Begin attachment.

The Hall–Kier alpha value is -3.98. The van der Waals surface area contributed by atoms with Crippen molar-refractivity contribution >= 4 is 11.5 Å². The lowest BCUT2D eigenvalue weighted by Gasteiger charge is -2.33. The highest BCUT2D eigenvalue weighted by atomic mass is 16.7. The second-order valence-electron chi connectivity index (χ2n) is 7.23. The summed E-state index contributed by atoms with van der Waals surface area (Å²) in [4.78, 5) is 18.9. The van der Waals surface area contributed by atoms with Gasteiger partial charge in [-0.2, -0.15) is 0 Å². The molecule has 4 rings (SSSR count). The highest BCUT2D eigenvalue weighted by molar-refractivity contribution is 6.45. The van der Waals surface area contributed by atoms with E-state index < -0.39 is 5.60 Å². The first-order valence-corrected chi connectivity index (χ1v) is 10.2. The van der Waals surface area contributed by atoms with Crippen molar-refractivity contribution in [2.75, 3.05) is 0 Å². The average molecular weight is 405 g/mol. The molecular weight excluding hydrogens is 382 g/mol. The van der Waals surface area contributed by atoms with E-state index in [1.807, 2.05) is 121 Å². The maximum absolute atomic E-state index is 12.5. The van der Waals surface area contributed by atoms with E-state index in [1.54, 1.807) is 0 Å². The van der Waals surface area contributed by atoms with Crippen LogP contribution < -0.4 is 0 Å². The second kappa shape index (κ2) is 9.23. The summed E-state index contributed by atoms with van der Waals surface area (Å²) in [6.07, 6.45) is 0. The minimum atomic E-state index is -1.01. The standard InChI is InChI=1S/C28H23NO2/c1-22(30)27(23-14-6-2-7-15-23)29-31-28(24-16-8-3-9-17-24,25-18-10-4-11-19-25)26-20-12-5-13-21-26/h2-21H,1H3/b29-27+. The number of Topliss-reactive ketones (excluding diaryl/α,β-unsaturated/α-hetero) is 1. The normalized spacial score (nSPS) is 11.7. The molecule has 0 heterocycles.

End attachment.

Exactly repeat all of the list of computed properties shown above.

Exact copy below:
The Hall–Kier alpha value is -3.98. The van der Waals surface area contributed by atoms with Crippen molar-refractivity contribution >= 4 is 11.5 Å². The lowest BCUT2D eigenvalue weighted by Gasteiger charge is -2.33. The highest BCUT2D eigenvalue weighted by atomic mass is 16.7. The second-order valence-electron chi connectivity index (χ2n) is 7.23. The summed E-state index contributed by atoms with van der Waals surface area (Å²) in [4.78, 5) is 18.9. The van der Waals surface area contributed by atoms with Gasteiger partial charge in [-0.2, -0.15) is 0 Å². The molecule has 4 rings (SSSR count). The highest BCUT2D eigenvalue weighted by molar-refractivity contribution is 6.45. The van der Waals surface area contributed by atoms with E-state index < -0.39 is 5.60 Å². The first-order valence-corrected chi connectivity index (χ1v) is 10.2. The van der Waals surface area contributed by atoms with Crippen molar-refractivity contribution in [2.75, 3.05) is 0 Å². The average molecular weight is 405 g/mol. The molecular weight excluding hydrogens is 382 g/mol. The van der Waals surface area contributed by atoms with E-state index in [1.807, 2.05) is 121 Å². The maximum absolute atomic E-state index is 12.5. The van der Waals surface area contributed by atoms with E-state index in [1.54, 1.807) is 0 Å². The van der Waals surface area contributed by atoms with Crippen LogP contribution < -0.4 is 0 Å². The second kappa shape index (κ2) is 9.23. The summed E-state index contributed by atoms with van der Waals surface area (Å²) in [6.07, 6.45) is 0. The minimum atomic E-state index is -1.01. The standard InChI is InChI=1S/C28H23NO2/c1-22(30)27(23-14-6-2-7-15-23)29-31-28(24-16-8-3-9-17-24,25-18-10-4-11-19-25)26-20-12-5-13-21-26/h2-21H,1H3/b29-27+. The number of Topliss-reactive ketones (excluding diaryl/α,β-unsaturated/α-hetero) is 1. The normalized spacial score (nSPS) is 11.7. The molecule has 0 heterocycles.